Rev. Dr. Chuck Moffett
“This is scary—what can we do?” That statement has been asked of me many times over the last few weeks. Each time it reflects the person’s deep anguish over the traumatic events happening in Israel/Gaza; ISIS/Iraq; Ebola in Africa; Al-Shabab in Djibouti; killing in Ferguson; beheading of James Foley in Syria.
Let me assure you right now: I ask those same questions from a very personal position … not just as a “preacher.” Recently I received word that my son is being deployed in late October to Djibouti in the Horn of Africa = the hotbead of Al-Shabab terrorism in northeast Africa and Yemen. This will be his fifth deployment overseas. Dave is Builder Petty Officer 1st Class with the U.S. Navy Seabees (construction battalion). You understand why the feeling of “this is scary—what can we do?” is deep in my soul.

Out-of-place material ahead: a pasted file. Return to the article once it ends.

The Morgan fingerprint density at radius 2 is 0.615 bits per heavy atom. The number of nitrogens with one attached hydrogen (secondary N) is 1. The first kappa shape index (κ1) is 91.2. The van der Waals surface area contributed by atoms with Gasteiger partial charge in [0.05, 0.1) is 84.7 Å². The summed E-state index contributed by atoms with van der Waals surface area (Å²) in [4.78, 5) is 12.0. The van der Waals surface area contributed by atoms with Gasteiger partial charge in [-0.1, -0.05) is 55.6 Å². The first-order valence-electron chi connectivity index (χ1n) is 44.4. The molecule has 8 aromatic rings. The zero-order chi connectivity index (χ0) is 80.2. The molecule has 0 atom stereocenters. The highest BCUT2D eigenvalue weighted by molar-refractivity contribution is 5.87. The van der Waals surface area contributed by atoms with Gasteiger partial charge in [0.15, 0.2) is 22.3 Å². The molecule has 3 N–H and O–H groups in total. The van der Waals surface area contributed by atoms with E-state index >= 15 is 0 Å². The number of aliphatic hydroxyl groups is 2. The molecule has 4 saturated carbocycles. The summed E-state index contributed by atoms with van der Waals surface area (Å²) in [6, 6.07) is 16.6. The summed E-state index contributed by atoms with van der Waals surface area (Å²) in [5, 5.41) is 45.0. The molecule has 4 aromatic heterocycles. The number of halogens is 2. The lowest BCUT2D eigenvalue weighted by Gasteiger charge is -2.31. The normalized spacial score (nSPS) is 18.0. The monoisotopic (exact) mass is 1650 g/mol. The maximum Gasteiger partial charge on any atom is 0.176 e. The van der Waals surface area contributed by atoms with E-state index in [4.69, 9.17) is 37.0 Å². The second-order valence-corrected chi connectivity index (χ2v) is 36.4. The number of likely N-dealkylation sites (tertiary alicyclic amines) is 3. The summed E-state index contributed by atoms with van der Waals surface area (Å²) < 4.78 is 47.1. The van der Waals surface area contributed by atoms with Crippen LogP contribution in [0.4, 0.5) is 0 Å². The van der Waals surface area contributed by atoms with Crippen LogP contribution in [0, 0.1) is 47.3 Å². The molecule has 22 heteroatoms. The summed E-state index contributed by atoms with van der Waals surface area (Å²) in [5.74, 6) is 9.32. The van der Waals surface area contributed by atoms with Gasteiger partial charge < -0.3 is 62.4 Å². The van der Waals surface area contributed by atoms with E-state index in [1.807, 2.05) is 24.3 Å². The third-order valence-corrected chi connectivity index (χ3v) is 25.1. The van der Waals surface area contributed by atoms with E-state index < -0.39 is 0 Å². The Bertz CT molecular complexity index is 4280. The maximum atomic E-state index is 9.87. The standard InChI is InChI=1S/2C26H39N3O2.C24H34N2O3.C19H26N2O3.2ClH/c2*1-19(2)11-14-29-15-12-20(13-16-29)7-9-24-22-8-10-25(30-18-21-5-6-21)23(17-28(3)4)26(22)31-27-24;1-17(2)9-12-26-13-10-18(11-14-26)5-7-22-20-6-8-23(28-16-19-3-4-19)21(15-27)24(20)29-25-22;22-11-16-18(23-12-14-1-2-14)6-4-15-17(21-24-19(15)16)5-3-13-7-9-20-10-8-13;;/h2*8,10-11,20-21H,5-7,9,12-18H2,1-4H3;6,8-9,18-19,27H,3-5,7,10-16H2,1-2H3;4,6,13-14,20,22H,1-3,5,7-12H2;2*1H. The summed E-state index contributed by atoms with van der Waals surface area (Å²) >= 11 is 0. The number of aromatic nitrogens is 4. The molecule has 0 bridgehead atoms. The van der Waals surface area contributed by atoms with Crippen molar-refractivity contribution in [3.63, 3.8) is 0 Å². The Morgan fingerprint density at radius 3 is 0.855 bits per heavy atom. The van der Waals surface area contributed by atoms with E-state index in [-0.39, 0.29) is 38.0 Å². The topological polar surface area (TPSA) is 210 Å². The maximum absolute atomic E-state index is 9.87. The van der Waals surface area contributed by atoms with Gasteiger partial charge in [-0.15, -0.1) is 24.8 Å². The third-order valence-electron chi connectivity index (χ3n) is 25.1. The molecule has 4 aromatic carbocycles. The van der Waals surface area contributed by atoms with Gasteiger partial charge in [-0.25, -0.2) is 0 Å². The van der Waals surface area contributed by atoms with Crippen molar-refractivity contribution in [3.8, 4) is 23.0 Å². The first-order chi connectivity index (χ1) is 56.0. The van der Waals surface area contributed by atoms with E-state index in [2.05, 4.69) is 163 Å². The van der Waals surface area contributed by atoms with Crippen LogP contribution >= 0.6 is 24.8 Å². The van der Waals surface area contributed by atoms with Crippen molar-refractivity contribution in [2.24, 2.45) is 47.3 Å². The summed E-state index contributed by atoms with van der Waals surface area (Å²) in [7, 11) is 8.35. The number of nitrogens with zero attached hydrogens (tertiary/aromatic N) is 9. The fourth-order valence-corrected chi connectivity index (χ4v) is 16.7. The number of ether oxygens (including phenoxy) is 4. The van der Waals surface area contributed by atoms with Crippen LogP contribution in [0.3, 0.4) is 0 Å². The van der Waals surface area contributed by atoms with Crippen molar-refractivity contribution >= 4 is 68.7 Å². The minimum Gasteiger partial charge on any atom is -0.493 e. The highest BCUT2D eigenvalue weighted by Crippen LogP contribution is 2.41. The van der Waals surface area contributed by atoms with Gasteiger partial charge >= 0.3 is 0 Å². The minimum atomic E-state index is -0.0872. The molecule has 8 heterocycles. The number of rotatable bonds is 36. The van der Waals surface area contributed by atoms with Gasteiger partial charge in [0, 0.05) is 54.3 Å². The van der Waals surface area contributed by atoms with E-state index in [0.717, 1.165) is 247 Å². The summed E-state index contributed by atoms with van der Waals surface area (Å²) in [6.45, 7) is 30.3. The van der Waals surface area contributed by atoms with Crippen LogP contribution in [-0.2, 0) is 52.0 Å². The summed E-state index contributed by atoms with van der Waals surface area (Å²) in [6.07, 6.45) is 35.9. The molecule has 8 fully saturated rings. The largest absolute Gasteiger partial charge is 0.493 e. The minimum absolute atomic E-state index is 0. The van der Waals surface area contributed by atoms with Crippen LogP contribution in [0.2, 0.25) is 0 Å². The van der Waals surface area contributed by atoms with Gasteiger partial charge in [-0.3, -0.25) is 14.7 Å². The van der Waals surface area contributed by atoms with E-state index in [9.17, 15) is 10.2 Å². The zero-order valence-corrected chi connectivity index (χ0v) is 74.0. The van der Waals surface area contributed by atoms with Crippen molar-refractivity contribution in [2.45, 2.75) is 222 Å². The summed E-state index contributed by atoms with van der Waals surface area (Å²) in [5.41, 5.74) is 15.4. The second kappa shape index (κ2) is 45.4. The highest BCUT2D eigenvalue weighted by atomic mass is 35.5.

I am not a politician who has the best answer or insight. The best I can offer is what I do for myself. I find it helpful for me to re-frame the question. “What can I do?” means I am concerned about ME = “What can I do to protect MY safety?” If I truly care about the plight of others and the world, my question needs to be more like: “How do I need to live to regard all others as children of God?”
To re-frame that question is NOT easy! Some may regard it as naively unreal. I suggest the only solution to the “political” question is to ask the more important “value” question. This moves us from a position of “revenge” to a position of “respect” for each of us as a child of God. How can we create a world with less violence and division? Can we offer respect WITHOUT negating our own beliefs? Can we dialogue instead of destroy?
I offer a book by Rabbi Brad Hirschfield, You Don’t Have to Be Wrong for Me to Be Right: Finding Faith Without Fanaticism. With so much divisiveness in the world, this book offers a concrete and accessible approach for mending fences among people around the world—even here at Bay Village.